You just have to figure out A) what scares sharks and B) how to make a realistic version of it to run them off with. The answers are A) killer whales, and B) I have no idea.
I suppose that we could make a better-functioning version of the Jaws shark and maybe give it a Orca paint job. We could use modern remote control technology to just chase off whatever shark crosses whatever boundary we establish. If we can land a SUV on the surface of Mars, somebody should be able to make a 50 foot remote control killer whale.
We can get a grant off Obama and maybe even Romney, then parcel out one fake whale to each coastal town. We could hire some techie to run the whales around. Using them in synch with spotter planes and the previously mentioned anti-shark fleet, we could chase off anything that is afraid of a killer whale... which, at last count, was Everything.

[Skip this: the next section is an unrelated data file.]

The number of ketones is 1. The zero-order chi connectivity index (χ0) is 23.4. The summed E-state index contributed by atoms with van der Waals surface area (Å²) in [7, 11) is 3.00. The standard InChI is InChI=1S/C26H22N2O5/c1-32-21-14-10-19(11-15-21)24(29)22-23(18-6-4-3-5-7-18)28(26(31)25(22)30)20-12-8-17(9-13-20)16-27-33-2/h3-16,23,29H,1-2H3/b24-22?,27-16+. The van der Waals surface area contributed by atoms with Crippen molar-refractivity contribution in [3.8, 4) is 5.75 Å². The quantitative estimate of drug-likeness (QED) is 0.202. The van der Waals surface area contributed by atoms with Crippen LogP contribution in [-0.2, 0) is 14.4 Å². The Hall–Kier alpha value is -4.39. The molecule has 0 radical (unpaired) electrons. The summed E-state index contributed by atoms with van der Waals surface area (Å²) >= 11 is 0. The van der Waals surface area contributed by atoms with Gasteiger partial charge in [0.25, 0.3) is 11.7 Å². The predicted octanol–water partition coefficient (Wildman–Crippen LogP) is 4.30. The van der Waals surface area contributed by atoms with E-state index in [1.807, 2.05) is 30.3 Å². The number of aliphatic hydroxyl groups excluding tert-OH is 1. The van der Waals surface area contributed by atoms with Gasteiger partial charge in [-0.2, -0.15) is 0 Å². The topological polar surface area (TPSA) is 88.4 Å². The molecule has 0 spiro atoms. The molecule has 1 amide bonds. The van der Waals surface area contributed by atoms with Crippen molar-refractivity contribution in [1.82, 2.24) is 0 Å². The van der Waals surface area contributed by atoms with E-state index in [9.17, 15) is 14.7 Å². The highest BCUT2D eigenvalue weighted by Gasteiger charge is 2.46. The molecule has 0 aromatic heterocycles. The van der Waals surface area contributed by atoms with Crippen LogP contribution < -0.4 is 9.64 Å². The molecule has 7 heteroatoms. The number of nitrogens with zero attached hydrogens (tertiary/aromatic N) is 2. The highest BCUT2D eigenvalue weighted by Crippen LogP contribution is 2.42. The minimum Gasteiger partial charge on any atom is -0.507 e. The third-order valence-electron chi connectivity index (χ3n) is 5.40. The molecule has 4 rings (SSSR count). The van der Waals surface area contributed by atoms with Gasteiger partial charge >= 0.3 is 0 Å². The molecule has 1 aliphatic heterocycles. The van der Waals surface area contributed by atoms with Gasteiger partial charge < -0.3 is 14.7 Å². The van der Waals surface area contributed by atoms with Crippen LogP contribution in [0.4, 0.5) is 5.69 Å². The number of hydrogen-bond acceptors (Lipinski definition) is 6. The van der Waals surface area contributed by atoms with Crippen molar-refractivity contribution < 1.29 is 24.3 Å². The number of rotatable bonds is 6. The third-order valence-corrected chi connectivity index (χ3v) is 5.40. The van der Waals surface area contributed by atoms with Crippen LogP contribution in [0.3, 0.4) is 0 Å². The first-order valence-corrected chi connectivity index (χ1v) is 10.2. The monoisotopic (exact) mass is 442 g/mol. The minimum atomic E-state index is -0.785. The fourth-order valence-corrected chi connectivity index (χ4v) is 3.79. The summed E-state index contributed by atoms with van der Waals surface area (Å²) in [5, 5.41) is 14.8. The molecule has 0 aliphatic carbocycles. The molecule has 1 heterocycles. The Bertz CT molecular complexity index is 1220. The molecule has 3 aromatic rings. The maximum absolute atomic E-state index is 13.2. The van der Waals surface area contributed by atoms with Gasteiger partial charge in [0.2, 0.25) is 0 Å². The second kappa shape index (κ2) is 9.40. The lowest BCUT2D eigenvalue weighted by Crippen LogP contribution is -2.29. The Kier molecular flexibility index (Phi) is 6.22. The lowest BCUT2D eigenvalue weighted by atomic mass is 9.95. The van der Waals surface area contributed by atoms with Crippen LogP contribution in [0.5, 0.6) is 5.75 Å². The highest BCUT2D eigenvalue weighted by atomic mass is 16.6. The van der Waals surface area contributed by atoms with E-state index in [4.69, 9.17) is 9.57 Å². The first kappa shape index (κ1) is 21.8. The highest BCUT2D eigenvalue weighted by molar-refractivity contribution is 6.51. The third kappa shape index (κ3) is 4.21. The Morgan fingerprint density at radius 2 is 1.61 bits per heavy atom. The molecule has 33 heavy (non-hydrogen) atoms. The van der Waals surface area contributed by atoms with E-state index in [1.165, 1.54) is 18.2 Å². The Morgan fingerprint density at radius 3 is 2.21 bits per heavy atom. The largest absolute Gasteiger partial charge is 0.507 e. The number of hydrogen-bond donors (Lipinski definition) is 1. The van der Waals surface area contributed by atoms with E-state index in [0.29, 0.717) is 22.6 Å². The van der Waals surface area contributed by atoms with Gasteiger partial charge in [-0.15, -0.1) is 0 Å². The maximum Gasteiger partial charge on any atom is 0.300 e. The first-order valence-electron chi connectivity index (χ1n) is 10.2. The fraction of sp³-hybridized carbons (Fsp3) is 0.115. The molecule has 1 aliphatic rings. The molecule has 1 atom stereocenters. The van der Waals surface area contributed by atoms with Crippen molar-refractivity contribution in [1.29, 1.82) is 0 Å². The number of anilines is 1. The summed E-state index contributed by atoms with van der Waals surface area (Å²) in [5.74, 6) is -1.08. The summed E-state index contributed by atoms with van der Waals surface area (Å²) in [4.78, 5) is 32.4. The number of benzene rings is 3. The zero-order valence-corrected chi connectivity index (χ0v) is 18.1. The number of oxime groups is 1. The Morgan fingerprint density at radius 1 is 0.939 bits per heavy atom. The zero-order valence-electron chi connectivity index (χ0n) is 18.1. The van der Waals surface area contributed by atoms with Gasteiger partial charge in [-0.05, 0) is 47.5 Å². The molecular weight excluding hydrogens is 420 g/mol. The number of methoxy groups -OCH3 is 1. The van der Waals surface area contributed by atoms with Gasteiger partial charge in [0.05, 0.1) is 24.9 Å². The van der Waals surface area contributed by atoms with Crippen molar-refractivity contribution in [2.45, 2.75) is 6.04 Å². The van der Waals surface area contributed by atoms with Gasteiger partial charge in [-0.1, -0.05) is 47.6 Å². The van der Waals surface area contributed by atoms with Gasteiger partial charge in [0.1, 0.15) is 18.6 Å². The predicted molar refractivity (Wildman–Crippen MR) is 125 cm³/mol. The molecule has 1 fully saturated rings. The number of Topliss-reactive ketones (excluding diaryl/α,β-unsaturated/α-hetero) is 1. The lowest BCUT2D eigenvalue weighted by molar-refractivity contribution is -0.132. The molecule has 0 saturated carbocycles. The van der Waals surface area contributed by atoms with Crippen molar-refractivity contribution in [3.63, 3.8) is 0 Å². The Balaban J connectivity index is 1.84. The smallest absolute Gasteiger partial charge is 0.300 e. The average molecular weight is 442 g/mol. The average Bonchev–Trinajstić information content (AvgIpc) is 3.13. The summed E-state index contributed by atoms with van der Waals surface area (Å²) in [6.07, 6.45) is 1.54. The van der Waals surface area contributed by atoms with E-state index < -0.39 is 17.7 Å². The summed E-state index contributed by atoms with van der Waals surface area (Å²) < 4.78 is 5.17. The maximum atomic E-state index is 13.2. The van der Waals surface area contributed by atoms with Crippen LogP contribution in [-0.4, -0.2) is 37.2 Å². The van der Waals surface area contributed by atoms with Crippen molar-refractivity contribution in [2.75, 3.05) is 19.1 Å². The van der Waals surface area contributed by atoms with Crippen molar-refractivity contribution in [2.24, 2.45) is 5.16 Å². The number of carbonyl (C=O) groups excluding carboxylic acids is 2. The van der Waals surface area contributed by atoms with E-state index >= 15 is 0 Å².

Heck, since we're spending the money, why not make the Robowhale be able to kill the shark? We could build a badass Free Willie, and set it loose among the seals. Word would get out in the shark community, and they'd go eat Maine seals or something. Also, let the record show that there is no law that specifically says that you can't hunt great white sharks with a 50 foot robotic killer whale, so we should capitalize before somebody closes the loophole.
As For Now...
While we are taking measures to monitor the sharks and keep the public informed, we aren't doing anything to solve the problem. We've already had one person mauled by a Great White this summer, and the anomaly will become a trend with the next attack. Eventually, we're going to have to deal with the fallout, either in a lawsuit or a funeral. The stakes will be the very core of Cape Cod's economy.
Sharks have many advantages over humans, including the very important categories like In-Water Agility, Size, Strength, Speed, Sharp Teeth, Stealth, and Swagger. Humans, however, survive by adapting. We've done it before, and maybe we'll do it again.